The hope that fills this hymn is inspiring. It views death not as something we all must eventually succumb to—rather, it is a blessing we will all eventually receive. We need not hurry toward it, of course. There is so much to do here in this mortal life—so many hearts we can lift and so much joy we can spread. But whenever death comes, it need not be a tragedy. Our separation from our loved ones, though difficult, is only temporary, and some day we will have our own sweet reunion with those we have lost.

This is what I love about the Gospel of Jesus Christ. It fills us with purpose and hope. It replaces the despair of loss with the hope of reunion. It reminds us of our divine heritage and our eternal destiny. Through the power of his Atonement and resurrection, our relationships can truly last forever. No sudden illness or senseless tragedy can take children or parents or loved ones from us forever. Christ has shown us the way to receive these blessings; he offers them to us freely. How could we not be filled with joy at all this? How could we not rejoice?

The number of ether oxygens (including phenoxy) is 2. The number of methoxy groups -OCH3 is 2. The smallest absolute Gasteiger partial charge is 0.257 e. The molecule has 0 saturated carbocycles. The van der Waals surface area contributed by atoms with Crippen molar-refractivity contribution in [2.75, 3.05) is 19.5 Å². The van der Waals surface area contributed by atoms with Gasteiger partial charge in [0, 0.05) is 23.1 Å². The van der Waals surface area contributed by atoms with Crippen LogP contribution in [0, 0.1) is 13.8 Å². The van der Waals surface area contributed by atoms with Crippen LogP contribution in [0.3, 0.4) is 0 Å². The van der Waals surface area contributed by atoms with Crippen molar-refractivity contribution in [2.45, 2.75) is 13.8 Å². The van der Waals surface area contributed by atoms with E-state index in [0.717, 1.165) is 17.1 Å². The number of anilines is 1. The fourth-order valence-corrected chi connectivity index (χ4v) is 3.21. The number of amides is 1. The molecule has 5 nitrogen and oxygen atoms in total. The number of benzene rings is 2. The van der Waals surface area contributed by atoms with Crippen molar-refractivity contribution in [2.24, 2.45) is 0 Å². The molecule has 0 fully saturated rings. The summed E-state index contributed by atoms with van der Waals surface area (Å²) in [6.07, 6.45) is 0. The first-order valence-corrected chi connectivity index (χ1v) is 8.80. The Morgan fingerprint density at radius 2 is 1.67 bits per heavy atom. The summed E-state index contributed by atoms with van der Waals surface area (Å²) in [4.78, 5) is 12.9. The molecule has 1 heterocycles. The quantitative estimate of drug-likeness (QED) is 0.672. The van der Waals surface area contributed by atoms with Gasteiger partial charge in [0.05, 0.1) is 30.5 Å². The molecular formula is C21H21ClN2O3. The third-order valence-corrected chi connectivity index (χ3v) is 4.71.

Paul said it best: “Oh grave, where is they victory? Oh death, where is thy sting?”


Oh, What Songs of the Heart“, Mormon Tabernacle Choir, October 2008

Hymn #65: Come, All Ye Saints Who Dwell on Earth

Ah, enduring to the end. It’s a common theme in LDS doctrine and will undoubtedly be revisited time and time again as we examine the hymn book this year. It can feel tiresome after a while. “Again?” you roll your eyes. “Do we have to talk about enduring to the end again?”

Yes. And here’s why: because we haven’t done it yet.

How easy it would be to check off the right boxes and say the right words and then call it a day. How many more hours we’d have to do whatever we want! How much fun we could have on Sunday! Yet for all the necessity of saving ordinances and sacred covenants, they aren’t worth anything if we don’t live up to them.

And now, my beloved brethren, after ye have gotten into this strait and narrow path, I would ask if all is done? Behold, I say unto you, Nay; for ye have not come thus far save it were by the word of Christ with unshaken faith in him, relying wholly upon the merits of him who is mighty to save.